Virginia: First Colony Founded & First in Calling for Freedom
Sir Walter Raleigh named Virginia after the virgin Queen Elizabeth.
Raleigh attempted the Roanoke Colony in 1584, but it failed by 1590, resulting in him personally losing 30,000 pounds sterling.
In 1607, Jamestown, Virginia, was settled, becoming the oldest permanent English colony in America.
Virginia was at first a "company" colony run by bylaws, a council, and communal ownership property.
The council was presided over by proprietary governors:
- Edward Maria Wingfield (1607) one of four incorporators of the London Virginia Company, who financially helped fund the colony;
- John Ratcliffe (1608), Captain of the Discovery, who was killed by Indians;
- Matthew Scrivener (1608) who drowned in a storm crossing over to Hog Island;
- John Smith (1608–1609) fought the Muslim Ottoman Empire in Eastern Europe before settling Jamestown; he was almost killed by Indian Chief Powhatan but rescued by the Chief's daughter, Pocahontas;
- George Percy (1609–1610, March–May 1611) helped the Dutch fight for independence from Spain; he was Jamestown's governor during the "Starving Time";
- Sir Thomas Gates (May–June 1610, 1611–1613) knighted for his gallantry in the capture of Cadiz, Spain; was shipwrecked with the Sea Venture on the Island of Bermuda for 10 months, the written account of which inspired Shakespeare's play, The Tempest; they pieced together the wreck and sailed to Jamestown finding just 60 of the 500 settlers alive; preparing to end the colony and take survivors back to England, he was stopped by the timely arrival of Baron De La Warr, Thomas West.
- Thomas West, Baron De La Warr (1609–1618) member of the King's Privy Council, arrived in Jamestown just in time to save the colony from abandonment; namesake of the Delaware River and Colony;
- Sir Samuel Argall (1617–1619) a sea captain, knighted by King James for hindering French colonization of Acadia, Canada, and Algiers, North Africa; noted for kidnapping Pocahontas who John Rolfe fell in love with and married, restoring relations with the Powhatan Tribe;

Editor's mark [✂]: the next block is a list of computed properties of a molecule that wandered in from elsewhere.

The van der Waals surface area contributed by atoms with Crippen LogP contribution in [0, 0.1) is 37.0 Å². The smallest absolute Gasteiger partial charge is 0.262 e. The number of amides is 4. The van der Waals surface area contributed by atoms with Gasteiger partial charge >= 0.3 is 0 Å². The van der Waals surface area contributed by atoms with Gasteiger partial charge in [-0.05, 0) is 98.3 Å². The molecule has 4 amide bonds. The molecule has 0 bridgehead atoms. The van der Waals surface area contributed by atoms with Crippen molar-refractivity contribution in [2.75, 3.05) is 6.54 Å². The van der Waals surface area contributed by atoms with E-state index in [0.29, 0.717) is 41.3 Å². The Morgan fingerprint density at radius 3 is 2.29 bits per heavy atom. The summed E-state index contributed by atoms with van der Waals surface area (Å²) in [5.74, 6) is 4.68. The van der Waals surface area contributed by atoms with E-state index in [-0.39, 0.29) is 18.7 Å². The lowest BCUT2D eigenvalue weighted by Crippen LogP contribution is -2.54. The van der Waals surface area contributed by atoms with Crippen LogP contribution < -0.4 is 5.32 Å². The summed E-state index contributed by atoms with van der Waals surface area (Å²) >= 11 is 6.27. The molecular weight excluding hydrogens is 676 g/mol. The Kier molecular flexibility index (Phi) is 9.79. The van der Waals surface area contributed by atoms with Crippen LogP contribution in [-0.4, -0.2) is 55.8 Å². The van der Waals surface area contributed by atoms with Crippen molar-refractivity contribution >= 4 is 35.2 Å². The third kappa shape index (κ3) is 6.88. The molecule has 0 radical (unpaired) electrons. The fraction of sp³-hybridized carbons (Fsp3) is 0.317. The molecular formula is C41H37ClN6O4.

- Sir Thomas Dale (May–August 1611, 1613–1616) naval commander who helped Dutch fight for independence from Spain, knighted by King James; he cancelled Virginia Company instructions of "communal property" and assigned each colonist their own plot of land; he sailed with John Rolfe and his wife Pocahontas back to England;
- Sir George Yeardley (1616–1617, 1619–1621) shipwrecked with the crew of the Sea Venture on Bermuda; he convened a meeting in Jamestown's church choir which is considered the first representative legislative assembly in the New World, and became the Virginia House of Burgesses.
- Sir Francis Wyatt (1621–1624) knighted by King James; helped defend Jamestown from 1622 Indian attack which killed 347 settlers; he wrote a constitution specifying colonists' privileges, and helped found Maryland.
By 1624, only 3,400 of the 6,000 settlers survived, and the London Virginia Company went bankrupt.
The Colony was changed from a "company colony" to a "royal crown colony" with governors being directly under authority of the King.
In 1649, there was an English Civil War and King Charles I was beheaded.
Virginia was temporarily run by "commonwealth protectorate" governors.
In 1660, England's monarchy was restored with King Charles II taking the throne.
Virginia was again run by royal crown governors for over a century.
In December of 1763, Patrick Henry argued a notable court case, the Parsons Cause, in which he defended farmers against burdensome taxes to support ministers of the King's Anglican Church.